People walk next to Perkins Elementary School in Logan Heights on March 14, 2023.
People walk next to Perkins Elementary School in Logan Heights on March 14, 2023. / Photo by Ariana Drehsler

Mayor Todd Gloria is working to get support for a law that would ban homeless encampments in most public spaces. He’s asking residents to sign a petition. He’s speaking about the ordinance at press conferences.

The latest push happened Tuesday at Perkins K-8 school in Barrio Logan. He has talked about the plight of children who walk past homeless encampments before. CBS 8 had a story on Perkins students who have to do that very thing to get to school.

The message: In recent months, Gloria has made it clear he’s not OK with the current level of visible homelessness. His plan would rely on city police to enforce the ban on camping in certain areas. 

As we previously reported, police are already responding late or not at all, to potentially dangerous situations that involve homeless San Diegans. 

A Voice of San Diego reporter asked Gloria how police would be able to take on new enforcement duties. They are already are not keeping up with their current calls for service. 

“This is not going to be an overnight thing. I’m not standing here saying that overnight this is going to make tents go away,” Gloria said. 

What to expect: The City Council is set to vote on the proposed ordinance on June 13.

Gloria emphasized that his pitch for more enforcement coincides with a push to open two safe campsites. Those campsites could hold as many as 500 tents

Gloria said he expects one of the sites to open soon after the vote and another sometime in the fall.

The Latest on San Diego’s Downtown Restroom Shortage

For the fifth time in two decades, the San Diego County Grand Jury last week panned the city for failing to provide enough public restrooms downtown.

“Despite recommendations of Grand Juries in 2003-2004, 2004-2005, 2009-2010, and 2014-2015, and some attempts by the city of San Diego to address the adequacy of public restrooms, a person walking through the downtown area can still be confronted by the unmistakable sight and odor of human waste,” the grand jury wrote in its latest report. “Finding an open and well-maintained public restroom remains difficult in many parts of downtown and surrounding areas, especially in evening hours.”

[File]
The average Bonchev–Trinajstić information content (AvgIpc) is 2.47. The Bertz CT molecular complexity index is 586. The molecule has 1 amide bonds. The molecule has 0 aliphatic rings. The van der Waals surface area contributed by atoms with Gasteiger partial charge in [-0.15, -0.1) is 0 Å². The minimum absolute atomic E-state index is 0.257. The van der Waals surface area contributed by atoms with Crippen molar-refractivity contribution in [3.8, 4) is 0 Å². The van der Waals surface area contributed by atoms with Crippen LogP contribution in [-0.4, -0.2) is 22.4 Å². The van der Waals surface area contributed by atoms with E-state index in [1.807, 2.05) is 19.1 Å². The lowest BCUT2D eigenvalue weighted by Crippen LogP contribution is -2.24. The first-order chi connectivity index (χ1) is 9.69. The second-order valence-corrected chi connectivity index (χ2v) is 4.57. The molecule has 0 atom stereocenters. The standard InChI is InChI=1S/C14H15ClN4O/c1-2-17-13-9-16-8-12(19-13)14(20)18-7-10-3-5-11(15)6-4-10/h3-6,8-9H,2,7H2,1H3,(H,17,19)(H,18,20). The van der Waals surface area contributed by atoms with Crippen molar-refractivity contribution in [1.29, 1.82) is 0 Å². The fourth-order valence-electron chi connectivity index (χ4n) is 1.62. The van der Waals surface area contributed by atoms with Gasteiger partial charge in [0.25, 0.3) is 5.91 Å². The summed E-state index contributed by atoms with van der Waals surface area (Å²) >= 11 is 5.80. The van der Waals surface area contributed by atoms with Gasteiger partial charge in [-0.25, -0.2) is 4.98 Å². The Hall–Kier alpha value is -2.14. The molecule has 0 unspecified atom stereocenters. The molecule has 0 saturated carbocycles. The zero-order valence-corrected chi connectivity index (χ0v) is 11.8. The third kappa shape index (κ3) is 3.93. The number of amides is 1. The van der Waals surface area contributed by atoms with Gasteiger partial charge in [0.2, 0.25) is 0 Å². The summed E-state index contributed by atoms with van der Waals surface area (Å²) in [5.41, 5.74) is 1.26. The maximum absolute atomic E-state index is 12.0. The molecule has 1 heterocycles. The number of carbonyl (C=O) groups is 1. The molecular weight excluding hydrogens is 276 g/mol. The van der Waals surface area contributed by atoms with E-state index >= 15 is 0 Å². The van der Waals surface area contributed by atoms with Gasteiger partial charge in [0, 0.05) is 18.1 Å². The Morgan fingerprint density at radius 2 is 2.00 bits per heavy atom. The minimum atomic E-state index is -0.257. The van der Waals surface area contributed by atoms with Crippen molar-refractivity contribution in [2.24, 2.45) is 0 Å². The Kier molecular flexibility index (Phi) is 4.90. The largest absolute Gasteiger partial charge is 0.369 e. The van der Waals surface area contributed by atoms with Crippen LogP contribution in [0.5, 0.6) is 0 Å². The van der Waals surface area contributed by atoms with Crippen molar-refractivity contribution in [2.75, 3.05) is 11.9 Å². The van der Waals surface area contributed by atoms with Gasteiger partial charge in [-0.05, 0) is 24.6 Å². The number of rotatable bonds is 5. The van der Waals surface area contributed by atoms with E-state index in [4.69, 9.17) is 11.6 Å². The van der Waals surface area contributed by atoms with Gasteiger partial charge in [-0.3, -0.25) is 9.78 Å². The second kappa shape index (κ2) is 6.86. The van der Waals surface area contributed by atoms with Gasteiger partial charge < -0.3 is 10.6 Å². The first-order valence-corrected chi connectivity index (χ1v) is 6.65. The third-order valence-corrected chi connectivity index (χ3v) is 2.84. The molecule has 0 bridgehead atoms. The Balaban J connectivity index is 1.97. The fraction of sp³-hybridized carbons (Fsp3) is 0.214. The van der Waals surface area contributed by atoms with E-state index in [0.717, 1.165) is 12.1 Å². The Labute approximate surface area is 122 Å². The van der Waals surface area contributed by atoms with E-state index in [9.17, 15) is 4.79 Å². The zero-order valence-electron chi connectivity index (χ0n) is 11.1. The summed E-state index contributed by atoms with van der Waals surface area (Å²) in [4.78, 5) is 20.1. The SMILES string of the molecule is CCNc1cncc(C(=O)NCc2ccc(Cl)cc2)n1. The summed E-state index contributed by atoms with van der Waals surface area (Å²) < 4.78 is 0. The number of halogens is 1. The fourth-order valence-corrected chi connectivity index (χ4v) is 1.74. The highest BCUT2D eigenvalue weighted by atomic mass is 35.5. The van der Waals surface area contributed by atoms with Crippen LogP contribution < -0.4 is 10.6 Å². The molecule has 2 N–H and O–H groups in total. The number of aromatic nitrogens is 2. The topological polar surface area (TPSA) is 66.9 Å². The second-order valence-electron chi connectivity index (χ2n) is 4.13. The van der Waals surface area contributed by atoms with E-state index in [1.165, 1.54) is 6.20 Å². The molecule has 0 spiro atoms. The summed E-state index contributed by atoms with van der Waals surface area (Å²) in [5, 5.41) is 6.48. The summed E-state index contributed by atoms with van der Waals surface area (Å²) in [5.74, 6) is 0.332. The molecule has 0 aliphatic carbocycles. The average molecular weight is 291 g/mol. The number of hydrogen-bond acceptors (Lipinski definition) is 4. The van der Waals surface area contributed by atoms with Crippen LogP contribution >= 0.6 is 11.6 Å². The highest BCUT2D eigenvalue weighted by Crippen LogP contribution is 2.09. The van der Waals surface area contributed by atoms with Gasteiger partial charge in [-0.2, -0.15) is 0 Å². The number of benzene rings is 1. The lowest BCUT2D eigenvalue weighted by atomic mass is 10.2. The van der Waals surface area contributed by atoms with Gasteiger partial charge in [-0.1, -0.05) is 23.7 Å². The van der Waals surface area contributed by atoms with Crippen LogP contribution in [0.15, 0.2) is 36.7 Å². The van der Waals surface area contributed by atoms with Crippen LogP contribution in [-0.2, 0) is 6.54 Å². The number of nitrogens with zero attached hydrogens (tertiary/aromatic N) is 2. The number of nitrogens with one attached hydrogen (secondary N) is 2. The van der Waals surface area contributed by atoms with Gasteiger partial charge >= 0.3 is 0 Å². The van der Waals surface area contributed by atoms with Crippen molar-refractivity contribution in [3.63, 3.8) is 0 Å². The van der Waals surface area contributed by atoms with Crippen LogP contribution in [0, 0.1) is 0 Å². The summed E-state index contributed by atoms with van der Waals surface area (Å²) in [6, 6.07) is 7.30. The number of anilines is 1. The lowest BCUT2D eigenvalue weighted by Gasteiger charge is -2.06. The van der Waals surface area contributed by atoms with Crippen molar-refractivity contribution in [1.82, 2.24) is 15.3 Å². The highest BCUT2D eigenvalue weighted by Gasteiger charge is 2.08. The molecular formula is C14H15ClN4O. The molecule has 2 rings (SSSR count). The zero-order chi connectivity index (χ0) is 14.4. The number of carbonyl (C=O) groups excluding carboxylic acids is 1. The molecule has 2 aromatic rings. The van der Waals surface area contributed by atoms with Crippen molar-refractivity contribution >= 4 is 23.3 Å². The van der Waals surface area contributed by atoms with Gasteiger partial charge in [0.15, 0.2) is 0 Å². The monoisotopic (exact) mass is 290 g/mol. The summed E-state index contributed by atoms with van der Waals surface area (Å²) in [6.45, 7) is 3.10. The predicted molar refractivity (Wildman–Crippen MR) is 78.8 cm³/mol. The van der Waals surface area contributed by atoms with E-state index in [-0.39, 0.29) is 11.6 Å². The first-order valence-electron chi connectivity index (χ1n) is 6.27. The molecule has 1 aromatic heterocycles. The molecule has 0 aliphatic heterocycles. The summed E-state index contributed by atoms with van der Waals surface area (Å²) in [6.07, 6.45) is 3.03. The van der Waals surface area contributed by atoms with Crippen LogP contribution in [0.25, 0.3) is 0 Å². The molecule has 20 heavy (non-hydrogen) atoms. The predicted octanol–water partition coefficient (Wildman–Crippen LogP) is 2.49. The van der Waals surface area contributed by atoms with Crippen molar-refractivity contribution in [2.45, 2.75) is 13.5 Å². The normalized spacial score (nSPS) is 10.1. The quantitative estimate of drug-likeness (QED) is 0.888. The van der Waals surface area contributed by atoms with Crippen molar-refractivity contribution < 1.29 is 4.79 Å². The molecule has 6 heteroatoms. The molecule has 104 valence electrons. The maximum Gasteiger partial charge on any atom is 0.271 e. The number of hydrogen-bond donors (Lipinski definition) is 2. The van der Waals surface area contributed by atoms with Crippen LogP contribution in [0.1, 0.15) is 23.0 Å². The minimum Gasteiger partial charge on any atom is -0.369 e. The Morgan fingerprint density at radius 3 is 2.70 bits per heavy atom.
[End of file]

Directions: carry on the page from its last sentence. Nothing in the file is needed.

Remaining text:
The report also questioned Gloria’s goal to install restrooms within five minutes of any area downtown, a target the city has yet to meet.

The release of the report calling for the city to etch out a plan – complete with benchmarks and a budget – for “adequate public restrooms” downtown and in nearby Balboa Park coincided with the city’s addition of 13 temporary public restrooms to deal with a spike of hepatitis A cases concentrated among the city’s downtown homeless population. The new downtown restrooms were installed following a directive from County Public Health Officer Wilma Wooten, who has noted that hepatitis A is fueled by sanitation challenges.

The county last week reported 29 hepatitis A cases so far this year, including 19 in the homeless population.

  • City spokeswoman Nicole Darling said the city has also increased the cleaning of some sidewalks in several corridors identified by county officials to twice a week based on county tracing of hepatitis A cases.

In Other News 

  • Tuesday was it. The Padres will no longer broadcast their games through Bally Sports San Diego. Diamond Sports Group stopped paying the team for rights to broadcast the games and now the Padres are reclaiming those rights. Major League Baseball will handle the broadcast for now. The team and league could sell rights to other providers directly. (Sports Business Journal)
  • And more Padres news. The team plans to give Gallagher Square a $20 million makeover after the 2023 season. The new amenities include an off-leash dog park, pickleball courts, a large playground for kids, public art and more. (CBS 8) 
  • Back in March the Politics Report wrote that a movement to incorporate La Jolla had reached a point that it needed to be taken seriously. As the authors explained, it’s not a new idea, but this time it’s “more real” because of the steps supporters had taken in raising and spending a lot of money. The Union-Tribune has a story on how supporters believe the effort to secede would benefit the entire city of San Diego.
  • Carlsbad High School students on Tuesday protested their school district’s refusal to raise a LGBTQ+ Pride flag at its headquarters. (Fox 5 San Diego)
  • The CEO of North County’s community energy program is stepping down. (Union-Tribune)
  • Last Thursday, Mayor Todd Gloria signed the tenant protection ordinance approved by the City Council in April. It’s now set to go into effect on June 24 barring any legal or referendum challenges. Here’s a review of what’s in the new ordinance. 
  • The Union-Tribune dug into a charity created to back causes supported by Gloria that has made few public disclosures. (Warning: This one is only for subscribers.)

Correction: Tuesday’s Morning Report has been updated to correct a typo in the section, “Politics Report: The Law Shaking Up Political Fundraising.” The political lobbying law is SB 1439. 

The Morning Report was written by Will Huntsberry and Lisa Halverstadt. It was edited by Andrea Lopez-Villafaña and Scott Lewis.

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1 Comment

  1. It not camping people it’s where they live. Let’s get together with pitchforks and tiki torches and destroy the dwellings they call home. Let’s throw away their belongings. The person readi g this wouldn’t want a dozen or so cops waking you up and throwing you away. WOULD YOU. Open minds create open solutions. What’s next line up all these “Campers line them up near a large ditch and discharge them . It’s not camping out .

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